Skip Navigation


Author(s): Nancy Moreno, PhD, and Barbara Tharp, MS.

Soil Texture

Session 2

Each group will need a soft drink bottle (with cap) and the other half of its soil sample. Ask students to describe the different components of the soil they investigated during the previous session. Tell them that now they are going to observe the make-up of soil in a different way.

1. Have each group add about 1/2 cup of soil and 1/2 teaspoon of alum to the soft drink bottle, then add water until the bottle is 3/4 full. If students have difficulty pouring soil into the bottle, have them make a paper funnel by rolling a sheet of paper into a cone shape.

2. Direct students to cap the bottles tightly and shake the bottles for about one minute.

3. Next, have students place the bottles in the centers of the groups’ work areas and observe how quickly or slowly the different types of particles settle.

4. When layers are visible at the bottom of the bottle, have students measure and mark the layers and draw their observed results on their student sheets. To facilitate accurate measuring, you may want to instruct students to fold a sheet of paper lengthwise, hold it against the side of the bottle, and mark the boundaries of each layer on the paper.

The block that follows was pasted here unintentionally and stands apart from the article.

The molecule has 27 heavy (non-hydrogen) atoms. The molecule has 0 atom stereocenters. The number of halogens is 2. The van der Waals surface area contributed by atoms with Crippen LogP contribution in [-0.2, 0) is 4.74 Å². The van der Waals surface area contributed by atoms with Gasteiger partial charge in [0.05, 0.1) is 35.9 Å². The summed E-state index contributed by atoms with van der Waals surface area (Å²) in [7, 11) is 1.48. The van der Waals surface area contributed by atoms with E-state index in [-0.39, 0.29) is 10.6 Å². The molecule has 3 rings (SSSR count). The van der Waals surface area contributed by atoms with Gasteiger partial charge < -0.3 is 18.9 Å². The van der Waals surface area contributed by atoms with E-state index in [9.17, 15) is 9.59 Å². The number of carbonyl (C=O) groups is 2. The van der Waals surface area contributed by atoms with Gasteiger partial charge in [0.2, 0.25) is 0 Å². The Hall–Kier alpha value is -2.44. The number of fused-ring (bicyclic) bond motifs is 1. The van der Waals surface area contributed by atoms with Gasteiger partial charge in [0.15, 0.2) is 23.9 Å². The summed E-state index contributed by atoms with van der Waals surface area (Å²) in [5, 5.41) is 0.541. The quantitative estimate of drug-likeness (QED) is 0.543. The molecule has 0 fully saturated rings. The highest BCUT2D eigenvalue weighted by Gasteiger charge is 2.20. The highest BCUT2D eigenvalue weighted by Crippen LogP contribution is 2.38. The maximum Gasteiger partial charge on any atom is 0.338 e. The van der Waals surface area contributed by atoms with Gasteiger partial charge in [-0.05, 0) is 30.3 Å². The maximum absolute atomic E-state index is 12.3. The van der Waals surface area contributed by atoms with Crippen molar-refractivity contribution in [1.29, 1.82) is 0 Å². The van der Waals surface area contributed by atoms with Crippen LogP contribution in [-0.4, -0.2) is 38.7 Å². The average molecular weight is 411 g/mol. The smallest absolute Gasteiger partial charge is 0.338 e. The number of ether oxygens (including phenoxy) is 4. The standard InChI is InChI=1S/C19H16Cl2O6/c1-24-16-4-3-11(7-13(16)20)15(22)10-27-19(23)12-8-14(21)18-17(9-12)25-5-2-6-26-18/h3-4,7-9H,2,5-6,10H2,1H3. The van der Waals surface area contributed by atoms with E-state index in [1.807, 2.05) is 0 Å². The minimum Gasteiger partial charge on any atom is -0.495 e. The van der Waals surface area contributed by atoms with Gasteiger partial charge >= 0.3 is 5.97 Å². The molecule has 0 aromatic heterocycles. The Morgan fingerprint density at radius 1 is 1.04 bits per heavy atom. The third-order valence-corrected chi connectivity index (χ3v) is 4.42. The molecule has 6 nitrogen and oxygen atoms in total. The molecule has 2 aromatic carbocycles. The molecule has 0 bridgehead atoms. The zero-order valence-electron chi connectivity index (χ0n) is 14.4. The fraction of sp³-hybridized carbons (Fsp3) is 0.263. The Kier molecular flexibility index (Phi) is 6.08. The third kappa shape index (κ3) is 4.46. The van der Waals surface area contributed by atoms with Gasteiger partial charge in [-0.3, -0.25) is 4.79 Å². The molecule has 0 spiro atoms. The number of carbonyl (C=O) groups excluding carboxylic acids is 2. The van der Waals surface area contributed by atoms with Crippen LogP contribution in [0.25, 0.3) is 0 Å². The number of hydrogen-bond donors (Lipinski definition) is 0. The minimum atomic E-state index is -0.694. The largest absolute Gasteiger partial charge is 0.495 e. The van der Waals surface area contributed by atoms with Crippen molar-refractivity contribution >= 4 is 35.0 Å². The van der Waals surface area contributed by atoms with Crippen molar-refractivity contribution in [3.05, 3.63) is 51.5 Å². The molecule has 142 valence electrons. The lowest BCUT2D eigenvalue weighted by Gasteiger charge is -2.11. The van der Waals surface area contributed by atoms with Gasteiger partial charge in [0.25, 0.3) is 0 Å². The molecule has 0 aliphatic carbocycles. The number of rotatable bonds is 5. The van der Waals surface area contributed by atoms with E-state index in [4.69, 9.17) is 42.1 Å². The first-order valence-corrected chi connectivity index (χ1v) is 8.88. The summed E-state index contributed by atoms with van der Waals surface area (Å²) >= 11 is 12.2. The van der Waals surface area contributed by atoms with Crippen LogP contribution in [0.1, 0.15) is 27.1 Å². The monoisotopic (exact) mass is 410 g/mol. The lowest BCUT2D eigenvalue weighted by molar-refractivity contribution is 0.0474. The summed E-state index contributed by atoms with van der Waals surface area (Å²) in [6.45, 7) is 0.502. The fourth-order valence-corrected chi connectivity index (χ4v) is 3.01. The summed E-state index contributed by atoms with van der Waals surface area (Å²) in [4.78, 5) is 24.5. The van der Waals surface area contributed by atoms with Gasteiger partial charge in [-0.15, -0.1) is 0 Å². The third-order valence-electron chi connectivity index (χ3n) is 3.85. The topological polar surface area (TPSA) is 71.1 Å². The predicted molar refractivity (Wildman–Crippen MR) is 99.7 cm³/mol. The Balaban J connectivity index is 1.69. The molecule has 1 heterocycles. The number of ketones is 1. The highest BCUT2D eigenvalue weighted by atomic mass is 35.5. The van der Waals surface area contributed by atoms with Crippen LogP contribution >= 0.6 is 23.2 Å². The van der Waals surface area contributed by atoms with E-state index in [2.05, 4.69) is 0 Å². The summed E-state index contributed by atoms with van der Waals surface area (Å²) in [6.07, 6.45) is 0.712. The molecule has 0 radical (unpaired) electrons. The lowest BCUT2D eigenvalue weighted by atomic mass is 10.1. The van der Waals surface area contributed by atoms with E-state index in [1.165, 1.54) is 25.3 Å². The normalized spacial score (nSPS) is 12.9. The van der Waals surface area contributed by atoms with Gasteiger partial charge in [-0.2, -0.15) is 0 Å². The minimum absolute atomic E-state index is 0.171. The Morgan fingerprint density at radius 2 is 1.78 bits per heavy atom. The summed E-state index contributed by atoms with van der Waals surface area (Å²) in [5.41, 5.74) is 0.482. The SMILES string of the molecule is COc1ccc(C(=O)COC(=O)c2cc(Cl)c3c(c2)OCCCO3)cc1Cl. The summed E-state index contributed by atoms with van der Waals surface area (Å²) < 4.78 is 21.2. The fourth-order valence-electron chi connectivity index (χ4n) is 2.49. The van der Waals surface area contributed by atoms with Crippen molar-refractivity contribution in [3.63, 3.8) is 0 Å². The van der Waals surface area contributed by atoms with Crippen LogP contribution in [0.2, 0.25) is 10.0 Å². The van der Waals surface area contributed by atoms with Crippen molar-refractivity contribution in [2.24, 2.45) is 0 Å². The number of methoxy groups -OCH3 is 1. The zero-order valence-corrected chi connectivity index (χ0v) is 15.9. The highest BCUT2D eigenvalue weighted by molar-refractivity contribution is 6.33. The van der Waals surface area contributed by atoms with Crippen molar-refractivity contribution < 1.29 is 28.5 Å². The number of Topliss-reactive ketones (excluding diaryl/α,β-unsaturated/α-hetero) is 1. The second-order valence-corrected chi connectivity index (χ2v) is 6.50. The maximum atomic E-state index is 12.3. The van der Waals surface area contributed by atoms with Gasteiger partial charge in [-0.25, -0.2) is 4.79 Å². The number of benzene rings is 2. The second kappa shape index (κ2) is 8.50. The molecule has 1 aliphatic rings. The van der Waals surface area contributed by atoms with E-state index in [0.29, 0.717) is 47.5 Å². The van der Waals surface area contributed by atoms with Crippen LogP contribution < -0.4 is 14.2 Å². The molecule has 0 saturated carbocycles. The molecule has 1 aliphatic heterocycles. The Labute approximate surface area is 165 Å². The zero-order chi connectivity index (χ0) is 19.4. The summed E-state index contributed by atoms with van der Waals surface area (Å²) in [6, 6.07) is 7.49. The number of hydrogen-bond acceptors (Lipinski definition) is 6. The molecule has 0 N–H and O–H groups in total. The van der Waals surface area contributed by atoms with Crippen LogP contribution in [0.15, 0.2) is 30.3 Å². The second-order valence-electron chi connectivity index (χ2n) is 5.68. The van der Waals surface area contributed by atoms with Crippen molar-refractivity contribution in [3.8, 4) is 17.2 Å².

5. After students have completed their observations, invite the groups to share their observations. Ask, How many different layers did you find? What was on the bottom? What was on the top? The heaviest particles, such as sand and rocks, usually will make up the bottom layer, followed by fine sand and silt. Some clay particles are so tiny that they will remain suspended in the water. Plant and animal material also may remain floating at the top of the water. You also might ask, Of what do you think soil is mostly made?

Funded by the following grant(s)

National Institute of Environmental Health Sciences, NIH

National Institute of Environmental Health Sciences, NIH

My Health My World: National Dissemination
Grant Number: 5R25ES009259
The Environment as a Context for Opportunities in Schools
Grant Number: 5R25ES010698, R25ES06932

Houston Endowment Inc.

Foundations for the Future: Capitalizing on Technology to Promote Equity, Access and Quality in Elementary Science Education